You know what?  Fresh Italian sausage, with a course grind, is supposed to be a bit crumbly and juicy.  If you want to make a rubbery sausage, then yes, grind it fine and mix it longer than necessary.  You will then have a spongy sausage that you just might like.  You can even take it a step further and emulsify it.

Hi I have to disagree. Been eating Italian Sausage all my life/70yrs.Never came across crumbly sausage like mine.

Dan

post #52 of 57
Thread Starter 
Quote:
Originally Posted by DanBono View Post
 
Hi All Out of the smoker 160* the sausage was juicy but still the texture is way off..Way to crumbly . What do  next time? Maybe grind the pork with the finer plate, all these were coarse grinded.
Thanks Dan

Hi All

So "IF" the sausage was juicy when cooked/smoked right, the the fat content should be good?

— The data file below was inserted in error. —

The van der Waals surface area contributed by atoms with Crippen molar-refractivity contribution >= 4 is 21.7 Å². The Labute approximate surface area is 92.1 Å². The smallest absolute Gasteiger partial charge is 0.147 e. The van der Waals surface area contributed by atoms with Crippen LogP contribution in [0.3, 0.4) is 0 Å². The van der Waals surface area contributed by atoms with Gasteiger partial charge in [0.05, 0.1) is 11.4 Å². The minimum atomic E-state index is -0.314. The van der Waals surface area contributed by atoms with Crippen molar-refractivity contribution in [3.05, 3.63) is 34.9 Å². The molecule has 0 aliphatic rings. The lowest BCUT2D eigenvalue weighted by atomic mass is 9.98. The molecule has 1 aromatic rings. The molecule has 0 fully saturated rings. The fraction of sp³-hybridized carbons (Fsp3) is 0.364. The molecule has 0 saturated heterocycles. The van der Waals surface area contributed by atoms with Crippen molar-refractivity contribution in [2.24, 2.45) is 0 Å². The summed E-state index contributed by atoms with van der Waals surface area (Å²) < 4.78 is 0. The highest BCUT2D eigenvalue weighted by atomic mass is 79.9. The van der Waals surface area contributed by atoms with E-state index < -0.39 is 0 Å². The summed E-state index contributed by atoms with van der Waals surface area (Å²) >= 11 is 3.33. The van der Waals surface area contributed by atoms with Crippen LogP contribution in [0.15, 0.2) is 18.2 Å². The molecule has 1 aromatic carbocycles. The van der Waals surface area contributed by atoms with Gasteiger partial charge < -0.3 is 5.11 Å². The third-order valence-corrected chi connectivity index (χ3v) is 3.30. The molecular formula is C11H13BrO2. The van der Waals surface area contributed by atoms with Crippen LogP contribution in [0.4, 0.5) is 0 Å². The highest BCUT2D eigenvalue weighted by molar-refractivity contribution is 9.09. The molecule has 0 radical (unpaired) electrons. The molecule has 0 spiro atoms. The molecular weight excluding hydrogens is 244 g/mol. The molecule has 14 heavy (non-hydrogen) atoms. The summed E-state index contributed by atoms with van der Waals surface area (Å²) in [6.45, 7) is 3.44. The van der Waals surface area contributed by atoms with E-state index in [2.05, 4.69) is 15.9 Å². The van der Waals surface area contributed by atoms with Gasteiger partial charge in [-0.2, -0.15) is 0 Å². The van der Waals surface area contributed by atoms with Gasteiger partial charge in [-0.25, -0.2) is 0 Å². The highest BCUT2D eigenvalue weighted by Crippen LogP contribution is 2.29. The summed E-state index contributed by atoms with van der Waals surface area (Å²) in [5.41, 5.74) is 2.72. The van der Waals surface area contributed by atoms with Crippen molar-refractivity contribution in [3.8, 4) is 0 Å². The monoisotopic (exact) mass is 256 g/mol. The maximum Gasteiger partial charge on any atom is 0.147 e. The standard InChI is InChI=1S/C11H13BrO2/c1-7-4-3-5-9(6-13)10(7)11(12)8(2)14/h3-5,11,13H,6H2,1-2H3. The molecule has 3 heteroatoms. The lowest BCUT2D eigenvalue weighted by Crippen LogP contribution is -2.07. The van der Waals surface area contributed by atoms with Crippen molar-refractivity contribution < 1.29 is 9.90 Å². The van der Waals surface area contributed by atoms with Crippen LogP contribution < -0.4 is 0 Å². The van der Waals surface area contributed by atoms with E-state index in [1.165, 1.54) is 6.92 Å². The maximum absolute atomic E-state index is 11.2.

Thanks Dan

post #53 of 57

Dan,

 

Can you put your recipe up? Also, next time you make links, take some pictures of your grind and your mixture just before stuffing. I wouldn't say 100% if the pork was juicy and taste good then it's enough fat, but that might be lower on the list of potential problems. I've begun making my own sausage, so I've been following your thread with great interest. I'm always looking for learning experience be it good or bad. 

 

I made a batch of andouille chicken sausage with 100% deboned deskinned chicken thighs last week. With just the meat and spices, no binder or liquids, the sausages were juicy and not crumbly. The thighs were about 30% fat to meat ratio. 

 

Good luck!